• Kevin Gibbons

Landpower Australia v Penske Power Systems

[2019] NSWCA 161

Proportionate Liability, Contractual Liability, Assumed liability under contract

This case explored for the first time in an appellate Court, the operation of the proportionate liability provisions of the Civil Liability Act on contracts between alleged concurrent wrongdoers where the pursuing wrongdoer seeks to pass, by contractual indemnity to the other wrongdoer, the first person’s proportion of liability to the plaintiff.

The plaintiffs, Northcott had a poorly performing harvester and sued Landpower with whom they had a contract covering the machines performance.

Landpower subcontracted its services to Penske Power.

Landpower’s defence included the proportionate liability of various people including Penske on the basis of its negligent performance of its services. Landpower concurrently alleged that if Penske had been negligent in breach of contract but not liable to Northcott, it, Penske would still be liable to Landpower for breach of contract and also liable to indemnify for the whole of its, Landpower’s, liability to Northcott.

Landpower’s cross claim also included a claim for concurrent tort liability pursuant to the provisions of the Law Reform (Miscellaneous Provisions) Act 1946.

Northcott did not join any of the alleged concurrent wrongdoers as defendants.

Penske applied to have the cross claim against it dismissed on the basis that the whole of its content was inconsistent with the proportionate liability provisions under the Civil Liability Act.

The matter came to the Court of Appeal following a successful interlocutory application by Penske that the cross claim be struck out.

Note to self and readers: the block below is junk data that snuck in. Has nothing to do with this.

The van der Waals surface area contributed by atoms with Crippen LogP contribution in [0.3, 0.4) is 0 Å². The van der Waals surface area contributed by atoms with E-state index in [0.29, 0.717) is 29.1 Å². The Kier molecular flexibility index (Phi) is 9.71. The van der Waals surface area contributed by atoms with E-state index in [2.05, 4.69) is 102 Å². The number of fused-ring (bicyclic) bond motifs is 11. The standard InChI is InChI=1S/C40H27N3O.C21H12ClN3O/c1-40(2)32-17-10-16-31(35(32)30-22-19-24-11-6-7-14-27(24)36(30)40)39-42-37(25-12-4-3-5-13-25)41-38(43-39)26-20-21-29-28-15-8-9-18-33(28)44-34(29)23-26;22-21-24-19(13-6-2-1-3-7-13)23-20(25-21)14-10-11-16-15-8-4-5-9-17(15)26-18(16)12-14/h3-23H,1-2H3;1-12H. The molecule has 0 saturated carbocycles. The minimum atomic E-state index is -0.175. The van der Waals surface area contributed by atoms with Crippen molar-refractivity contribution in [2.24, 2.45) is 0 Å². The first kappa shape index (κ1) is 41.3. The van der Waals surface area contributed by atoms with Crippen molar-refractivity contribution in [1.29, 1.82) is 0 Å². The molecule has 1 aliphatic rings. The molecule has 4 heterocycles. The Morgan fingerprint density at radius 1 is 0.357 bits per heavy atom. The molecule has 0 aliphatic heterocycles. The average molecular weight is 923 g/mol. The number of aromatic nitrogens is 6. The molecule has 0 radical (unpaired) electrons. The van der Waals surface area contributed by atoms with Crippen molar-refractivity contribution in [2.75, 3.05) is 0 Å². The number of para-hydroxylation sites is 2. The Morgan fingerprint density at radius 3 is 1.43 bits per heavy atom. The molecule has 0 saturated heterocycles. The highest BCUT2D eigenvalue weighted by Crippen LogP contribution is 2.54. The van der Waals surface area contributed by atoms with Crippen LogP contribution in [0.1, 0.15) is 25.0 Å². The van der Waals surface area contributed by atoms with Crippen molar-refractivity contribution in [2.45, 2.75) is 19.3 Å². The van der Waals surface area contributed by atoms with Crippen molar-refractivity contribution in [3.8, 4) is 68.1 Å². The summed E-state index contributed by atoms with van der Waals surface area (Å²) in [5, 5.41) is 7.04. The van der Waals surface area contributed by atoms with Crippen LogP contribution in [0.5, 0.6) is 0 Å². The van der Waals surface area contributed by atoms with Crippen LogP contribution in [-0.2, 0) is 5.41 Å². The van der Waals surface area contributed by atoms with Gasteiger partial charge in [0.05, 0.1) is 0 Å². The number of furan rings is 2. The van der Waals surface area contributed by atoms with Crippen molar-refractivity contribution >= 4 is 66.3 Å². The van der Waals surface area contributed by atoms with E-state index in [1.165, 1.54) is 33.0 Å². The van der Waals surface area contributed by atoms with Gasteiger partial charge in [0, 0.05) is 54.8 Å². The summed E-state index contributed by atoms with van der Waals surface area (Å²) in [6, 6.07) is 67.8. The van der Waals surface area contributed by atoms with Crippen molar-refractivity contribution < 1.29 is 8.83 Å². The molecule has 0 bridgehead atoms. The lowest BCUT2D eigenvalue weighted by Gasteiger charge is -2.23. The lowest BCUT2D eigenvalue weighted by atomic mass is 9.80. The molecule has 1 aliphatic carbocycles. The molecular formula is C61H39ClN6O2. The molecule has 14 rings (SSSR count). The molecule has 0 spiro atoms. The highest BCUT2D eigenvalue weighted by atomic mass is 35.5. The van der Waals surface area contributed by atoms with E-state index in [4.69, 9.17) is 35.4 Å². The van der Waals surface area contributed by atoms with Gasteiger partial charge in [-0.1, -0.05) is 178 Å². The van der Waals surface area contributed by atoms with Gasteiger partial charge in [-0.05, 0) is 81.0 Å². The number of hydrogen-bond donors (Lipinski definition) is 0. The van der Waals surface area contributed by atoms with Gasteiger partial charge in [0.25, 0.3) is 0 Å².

At the interlocutory hearing. Landpower conceded that its cross claim under the 1946 legislation was futile.

The Court of Appeal found it was wrongful to strike out the cross claim in so far as it related to the right of Landpower to pursue the contractual indemnity.

The matter will be returned to the lower Court.

If the matter progresses to trial and Landpower is liable to Northcott the lower Court will have to determine if Penske and Landpower are concurrent wrongdoers and if so whether Landpower’s cross claim based on the contractual indemnity is successful.

In granting Landpower’s appeal against the summary dismissal of the Cross Claim the Court of Appeal was unanimous. It considered the Civil Liability Act, as a whole, particularly section 3A, not merely the provisions covering proportionate liability.

Section 3A preserves the right of contractual parties to make express provision in relation to their rights obligations and liabilities including the ousting under the contract between Landpower and Penske of the provisions of proportionate liability.

If it was ultimately found that Penske was not a wrongdoer to Northcott but still in breach of its contract with Landpower, the proportionate liability provisions would not be relevant and the matter between Landpower and Penske would be decided solely by reference to the contract between them.

What the case did not include was whether there may be insurance implications for insureds in the position of Penske who may not be a concurrent wrongdoer to Northcott but contractually liable to indemnify Landpower if it was liable to Northcott.

While some liability policies, particularly PI policies, override the common assumed liability exclusion where an insured has contracted out of the operation of proportionate liability, where a liability policy has no express provision to that effect an insured may be exposed to a Penske-type risk that may not be insured due to a contractual indemnity exclusion.

However, if while Penske may not be a concurrent wrongdoer to Northcott, but in negligent breach of contract to Landpower, the assumed liability exclusion would be unlikely to be in play.

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